The best book in the series--in fact, the best of the 13 novels I wrote for Signet in the early-to-mid 1980s--is The Best Rootin' Tootin' Shootin' Gunslinger in the Whole Damned Galaxy. The crew got bigger again, with the addition of Fuzzy-Wuzzy and (perhaps the series' best invention) Jiminy Cricket. I like the little snippets of "The Ballad of Billybuck Dancer" (and readers of Eros at Nadir will know that it was written, some five millennia later, by Nate Page, and that its rhyme, meter and general quality were severely and rightfully criticized by a computer named Cupid.) I like the Doc Holliday robot (Doc himself has always fascinated me, and one of these days I plan to write a novel about him). And I like the ending.

A lot of people have asked about the ending, especially about why Tojo had to die. To which I always refer to Ruffian and Landeluce.

Ruffian and Landeluce?

Ask any 30 horse racing experts who was the greatest horse of all time, and you'll get between 15 and 25 different answers. Ask them who was the greatest filly of all time, and the answer will be unanimous: the fabulous Ruffian, who was unbeaten until she broke down in front of 75,000 people and 80 million televiewers during her match race with Fo olish nPleasure.

And yet, less than a decade later, there was a filly named Landeluce, also unbeaten. Her times were faster than Ruffian's, and her winning margins were larger. But Ruffian died half a length on the lead, in the sunshine, on television; Landeluce died alone in her stall at four o'clock on a rainy morning, and almost no one remembers her.

Billybuck Dancer died in the sunshine, doing what he did best; Tojo died alone, in the small hours of the morning, in bed. The Dancer will be remembered in song and story forever, and Tojo will be remembered by no one except maybe Thaddeus Flint ... but which of them was the better human being? I can't say, any more than I can say whether Ruffian or Landeluce was faster; all I can say is that it's a lot closer call than tricks of fate and twists of memory make it seem.

Will there every be another carny book?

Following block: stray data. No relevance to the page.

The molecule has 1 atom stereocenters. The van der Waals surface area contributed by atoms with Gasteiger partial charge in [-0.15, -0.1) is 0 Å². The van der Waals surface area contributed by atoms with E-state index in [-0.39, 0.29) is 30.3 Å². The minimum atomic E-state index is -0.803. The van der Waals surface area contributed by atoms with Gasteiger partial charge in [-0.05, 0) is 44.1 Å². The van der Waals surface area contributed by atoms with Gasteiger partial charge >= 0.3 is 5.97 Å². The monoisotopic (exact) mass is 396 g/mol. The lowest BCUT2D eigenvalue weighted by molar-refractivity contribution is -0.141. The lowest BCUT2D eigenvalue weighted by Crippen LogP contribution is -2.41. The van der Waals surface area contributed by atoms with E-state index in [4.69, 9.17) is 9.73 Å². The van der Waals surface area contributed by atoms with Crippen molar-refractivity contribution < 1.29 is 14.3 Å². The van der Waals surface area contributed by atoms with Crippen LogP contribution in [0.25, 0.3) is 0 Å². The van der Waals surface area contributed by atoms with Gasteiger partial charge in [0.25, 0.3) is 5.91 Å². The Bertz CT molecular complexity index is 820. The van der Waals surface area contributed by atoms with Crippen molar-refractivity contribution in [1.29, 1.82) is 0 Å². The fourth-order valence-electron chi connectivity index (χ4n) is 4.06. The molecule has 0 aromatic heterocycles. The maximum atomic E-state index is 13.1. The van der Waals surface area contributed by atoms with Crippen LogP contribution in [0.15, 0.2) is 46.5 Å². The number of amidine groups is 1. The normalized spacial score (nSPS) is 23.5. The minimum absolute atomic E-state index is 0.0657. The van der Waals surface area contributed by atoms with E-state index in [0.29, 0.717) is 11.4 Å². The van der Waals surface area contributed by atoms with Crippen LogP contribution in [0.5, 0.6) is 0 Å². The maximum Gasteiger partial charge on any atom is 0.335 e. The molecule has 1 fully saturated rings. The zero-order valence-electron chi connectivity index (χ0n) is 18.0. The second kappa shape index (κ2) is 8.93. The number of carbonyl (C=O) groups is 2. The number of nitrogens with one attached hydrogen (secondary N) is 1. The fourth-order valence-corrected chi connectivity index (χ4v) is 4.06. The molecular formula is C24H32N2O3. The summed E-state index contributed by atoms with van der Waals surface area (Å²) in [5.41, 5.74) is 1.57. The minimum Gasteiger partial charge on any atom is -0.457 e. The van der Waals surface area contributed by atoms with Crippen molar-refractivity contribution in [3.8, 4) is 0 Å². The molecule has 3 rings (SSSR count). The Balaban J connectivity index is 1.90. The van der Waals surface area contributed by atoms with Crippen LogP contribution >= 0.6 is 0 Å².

Well, if some publisher asks me, and offers me enough money, yes, there will be. And lest you think I'm totally mercenary, let me add that there will never be another Eros book, or Penelope Bailey book, or Widowmaker book (other than the ones that are in press--i.e., written and waiting to be printed). Those stories are done. The only two characters I would ever write about again are Lucifer Jones and Thaddeus Flint.

What would the story be about? I don't know. But I have a feeling it would begin 10 minutes after the epilogue to The Best Rootin' Tootin' Shootin' Gunslinger in the Whole Damned Galaxy. Thaddeus is preparing to go to sleep when he's visited by Mr. Ahasuerus.

Why?

Remember how the ship could never produce decent coffee or cigarettes? Well, I suppose another thi ng it couldn't make properly were condoms. Thaddeus had an awful lot of sex with the ladies of the carnival. I imagine one of them was pregnant when he left, and produced a hell-raiser that neither she nor gentle beings like Jiminy and Mr. Ahasuerus can control.

I wouldn't think that Thaddeus and his son would hit it off, in the beginning or ever. I think there'd be a hell of a battle of wills. And I think when Thaddeus leaves for the stars this time, it will be with the full knowledge that, at his age, he'll never come back.

Who knows? Someday I may tell the story. I do know this: of all the many characters I've created over the years -- and there have been a ton of them -- I'm still fondest of Thaddeus and the gang. He may not be the guy you'd want for a neighbor or a partner, but by the end of the fourth book, he's the best Thaddeus Flint he can be, and what more can you ask of anyone?

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Ralph Roberts,
Author / Publisher /